Unfortunately, the society, including the law, are biased towards victims of suicide or attempted suicide and according to Munyiri, some would rather be sarcastic than show empathy to someone attempting suicide.

“Some parents have sarcastically told their children that they will help them go through [suicide], for example, by getting them a rope. In Nairobi, a person threatens to jump over a building and civilians below are heard urging him, ‘ruka, ruka’, and wonder what was wrong with the fellow if he doesn’t,” she says.

Religion has not helped people with suicidal thoughts either as they are told suicide “is a one way ticket to hell” according to Munyiri. “Such ones fail to come and seek help with religious leaders casting demons out of them. They get a negative fear of God.” 

The law that should protect all has not helped either since in Kenya, attempted suicide is a crime punishable by a jail term of up to two years, a fine, or both while the minimum age of prosecution is set at eight years. There have been renewed calls for parliament to repeal such laws which experts feel criminalise mental illnesses.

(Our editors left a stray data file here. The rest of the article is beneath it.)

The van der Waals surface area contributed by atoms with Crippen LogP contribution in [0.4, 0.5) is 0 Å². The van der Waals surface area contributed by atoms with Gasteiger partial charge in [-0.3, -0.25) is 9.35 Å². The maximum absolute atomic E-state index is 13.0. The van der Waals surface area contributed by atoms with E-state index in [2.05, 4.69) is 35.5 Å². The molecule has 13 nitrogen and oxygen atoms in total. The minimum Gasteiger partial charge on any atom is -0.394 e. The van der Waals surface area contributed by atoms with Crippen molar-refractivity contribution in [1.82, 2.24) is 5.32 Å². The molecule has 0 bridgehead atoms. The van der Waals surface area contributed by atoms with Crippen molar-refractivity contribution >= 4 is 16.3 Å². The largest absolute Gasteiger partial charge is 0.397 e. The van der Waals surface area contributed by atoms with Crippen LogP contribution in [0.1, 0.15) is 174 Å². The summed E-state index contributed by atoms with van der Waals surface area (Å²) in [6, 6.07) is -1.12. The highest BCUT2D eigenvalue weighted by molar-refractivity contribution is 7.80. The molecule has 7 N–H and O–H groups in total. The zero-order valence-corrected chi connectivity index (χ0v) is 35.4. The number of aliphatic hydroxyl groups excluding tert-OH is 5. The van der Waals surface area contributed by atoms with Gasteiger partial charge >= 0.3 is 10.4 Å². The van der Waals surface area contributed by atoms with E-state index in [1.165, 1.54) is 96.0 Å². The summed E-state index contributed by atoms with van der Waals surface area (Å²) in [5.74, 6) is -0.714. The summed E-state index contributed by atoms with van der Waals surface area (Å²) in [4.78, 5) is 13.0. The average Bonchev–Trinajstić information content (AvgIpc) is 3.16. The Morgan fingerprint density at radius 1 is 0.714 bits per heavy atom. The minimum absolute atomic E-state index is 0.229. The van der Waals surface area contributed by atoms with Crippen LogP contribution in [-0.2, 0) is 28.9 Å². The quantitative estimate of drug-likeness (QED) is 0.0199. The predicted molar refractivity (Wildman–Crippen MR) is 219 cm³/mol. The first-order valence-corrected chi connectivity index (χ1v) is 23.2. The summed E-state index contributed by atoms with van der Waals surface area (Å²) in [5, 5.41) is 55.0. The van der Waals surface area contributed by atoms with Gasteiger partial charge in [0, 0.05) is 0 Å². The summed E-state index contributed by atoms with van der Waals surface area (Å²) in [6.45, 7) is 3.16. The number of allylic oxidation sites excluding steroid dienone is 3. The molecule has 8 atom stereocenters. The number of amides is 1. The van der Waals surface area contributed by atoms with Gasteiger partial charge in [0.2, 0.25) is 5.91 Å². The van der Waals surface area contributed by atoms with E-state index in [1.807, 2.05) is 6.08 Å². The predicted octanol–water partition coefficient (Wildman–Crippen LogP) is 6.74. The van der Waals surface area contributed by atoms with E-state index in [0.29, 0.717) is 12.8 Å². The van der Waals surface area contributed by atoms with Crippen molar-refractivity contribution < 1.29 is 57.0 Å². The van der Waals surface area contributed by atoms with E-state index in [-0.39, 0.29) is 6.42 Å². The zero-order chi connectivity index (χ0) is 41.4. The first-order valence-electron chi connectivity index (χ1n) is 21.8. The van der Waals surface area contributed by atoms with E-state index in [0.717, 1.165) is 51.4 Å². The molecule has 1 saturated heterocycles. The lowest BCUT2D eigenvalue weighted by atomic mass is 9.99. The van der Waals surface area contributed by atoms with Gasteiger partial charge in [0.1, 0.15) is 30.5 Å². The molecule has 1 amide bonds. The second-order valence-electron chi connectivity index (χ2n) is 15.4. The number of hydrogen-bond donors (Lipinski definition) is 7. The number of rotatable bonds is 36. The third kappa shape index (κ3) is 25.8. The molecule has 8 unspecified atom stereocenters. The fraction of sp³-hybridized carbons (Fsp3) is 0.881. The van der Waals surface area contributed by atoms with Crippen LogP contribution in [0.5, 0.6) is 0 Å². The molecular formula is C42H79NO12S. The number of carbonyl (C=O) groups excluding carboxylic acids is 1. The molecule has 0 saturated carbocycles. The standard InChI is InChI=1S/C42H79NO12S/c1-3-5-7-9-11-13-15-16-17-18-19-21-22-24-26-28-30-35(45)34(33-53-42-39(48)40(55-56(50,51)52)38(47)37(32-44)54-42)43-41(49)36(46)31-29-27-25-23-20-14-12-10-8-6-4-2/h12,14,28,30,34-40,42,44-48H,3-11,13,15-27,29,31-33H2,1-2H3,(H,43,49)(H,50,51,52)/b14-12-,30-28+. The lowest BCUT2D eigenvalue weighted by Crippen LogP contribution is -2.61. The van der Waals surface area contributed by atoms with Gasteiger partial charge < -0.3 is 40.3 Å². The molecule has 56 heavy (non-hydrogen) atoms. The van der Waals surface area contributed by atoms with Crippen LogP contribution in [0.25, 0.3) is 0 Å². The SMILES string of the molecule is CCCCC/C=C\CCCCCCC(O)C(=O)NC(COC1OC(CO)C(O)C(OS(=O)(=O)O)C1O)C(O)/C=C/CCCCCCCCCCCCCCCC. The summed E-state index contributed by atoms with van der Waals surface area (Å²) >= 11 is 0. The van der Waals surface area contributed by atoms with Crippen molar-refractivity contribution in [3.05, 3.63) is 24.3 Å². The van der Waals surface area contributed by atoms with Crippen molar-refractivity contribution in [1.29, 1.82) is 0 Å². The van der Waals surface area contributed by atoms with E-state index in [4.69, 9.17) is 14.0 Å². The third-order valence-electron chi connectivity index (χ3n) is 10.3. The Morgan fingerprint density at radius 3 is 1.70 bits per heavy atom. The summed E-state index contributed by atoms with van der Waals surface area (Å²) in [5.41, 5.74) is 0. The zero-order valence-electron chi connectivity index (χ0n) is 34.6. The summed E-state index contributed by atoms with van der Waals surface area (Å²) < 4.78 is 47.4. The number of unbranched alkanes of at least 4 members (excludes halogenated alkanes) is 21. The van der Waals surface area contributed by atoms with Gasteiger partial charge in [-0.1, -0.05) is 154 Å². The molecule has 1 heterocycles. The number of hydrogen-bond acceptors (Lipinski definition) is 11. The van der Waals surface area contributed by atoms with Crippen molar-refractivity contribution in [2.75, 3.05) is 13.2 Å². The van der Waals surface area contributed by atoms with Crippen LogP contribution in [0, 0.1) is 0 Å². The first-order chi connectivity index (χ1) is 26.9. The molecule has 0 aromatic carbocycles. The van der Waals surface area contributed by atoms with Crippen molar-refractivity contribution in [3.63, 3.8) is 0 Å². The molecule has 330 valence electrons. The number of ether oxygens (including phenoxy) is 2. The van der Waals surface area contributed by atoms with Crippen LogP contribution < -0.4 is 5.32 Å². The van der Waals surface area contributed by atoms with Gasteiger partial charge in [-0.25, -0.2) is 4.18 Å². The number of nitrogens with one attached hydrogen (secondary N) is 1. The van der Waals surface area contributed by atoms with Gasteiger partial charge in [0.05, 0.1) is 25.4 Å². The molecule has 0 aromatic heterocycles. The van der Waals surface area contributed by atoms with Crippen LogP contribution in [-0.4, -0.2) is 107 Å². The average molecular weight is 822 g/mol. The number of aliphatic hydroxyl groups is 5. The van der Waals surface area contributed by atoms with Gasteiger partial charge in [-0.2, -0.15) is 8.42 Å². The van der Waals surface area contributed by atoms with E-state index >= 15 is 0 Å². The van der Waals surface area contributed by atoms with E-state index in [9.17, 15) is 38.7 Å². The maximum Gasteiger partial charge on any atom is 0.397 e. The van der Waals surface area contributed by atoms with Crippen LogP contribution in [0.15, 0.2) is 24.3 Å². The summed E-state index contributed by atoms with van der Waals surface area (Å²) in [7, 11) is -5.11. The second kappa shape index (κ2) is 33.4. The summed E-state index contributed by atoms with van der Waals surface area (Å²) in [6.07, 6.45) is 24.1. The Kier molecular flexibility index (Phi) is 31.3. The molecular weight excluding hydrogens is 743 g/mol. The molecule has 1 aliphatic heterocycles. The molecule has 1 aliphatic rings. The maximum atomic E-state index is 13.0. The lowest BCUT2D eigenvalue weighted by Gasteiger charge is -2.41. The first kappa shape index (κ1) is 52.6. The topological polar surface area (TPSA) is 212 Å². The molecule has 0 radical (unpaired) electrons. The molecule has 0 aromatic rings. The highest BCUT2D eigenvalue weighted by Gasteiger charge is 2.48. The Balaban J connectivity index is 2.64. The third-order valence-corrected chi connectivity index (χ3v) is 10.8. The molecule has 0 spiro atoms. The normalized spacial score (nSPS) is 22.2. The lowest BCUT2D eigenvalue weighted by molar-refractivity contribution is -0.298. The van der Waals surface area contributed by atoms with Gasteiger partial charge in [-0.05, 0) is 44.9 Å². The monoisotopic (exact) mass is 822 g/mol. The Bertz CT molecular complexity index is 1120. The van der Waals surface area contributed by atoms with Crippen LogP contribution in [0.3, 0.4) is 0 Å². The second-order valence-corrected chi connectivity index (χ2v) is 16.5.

The latest call came from the management of Mathari National Teaching and Referral Hospital urging lawmakers to repeal Section 226 of the Penal Code which imposes criminal liability on individuals who attempt suicide.

“Government should decriminalise attempted suicide as many women fear reporting their actions as that will lead to jail terms. It is a mental health issue,” says Ayieta Lumbasyo, an advocate and bioethicist.

Ahmed urges women to educate themselves about their mental wellbeing by attending forums on mental health. Empowering women also gives them financial security, she adds, since some may stay in abusive relationships because they rely on a man for all material provisions.

Some solutions, according to Munyiri, could be as simple as getting a good night’s sleep as it helps release mental stress. “As a woman, take on some hobbies because you are always doing things for others and forget about yourself. This gives you positive connections that make you laugh. You can also avoid taking on more than you can handle by learning to say no,” she advises.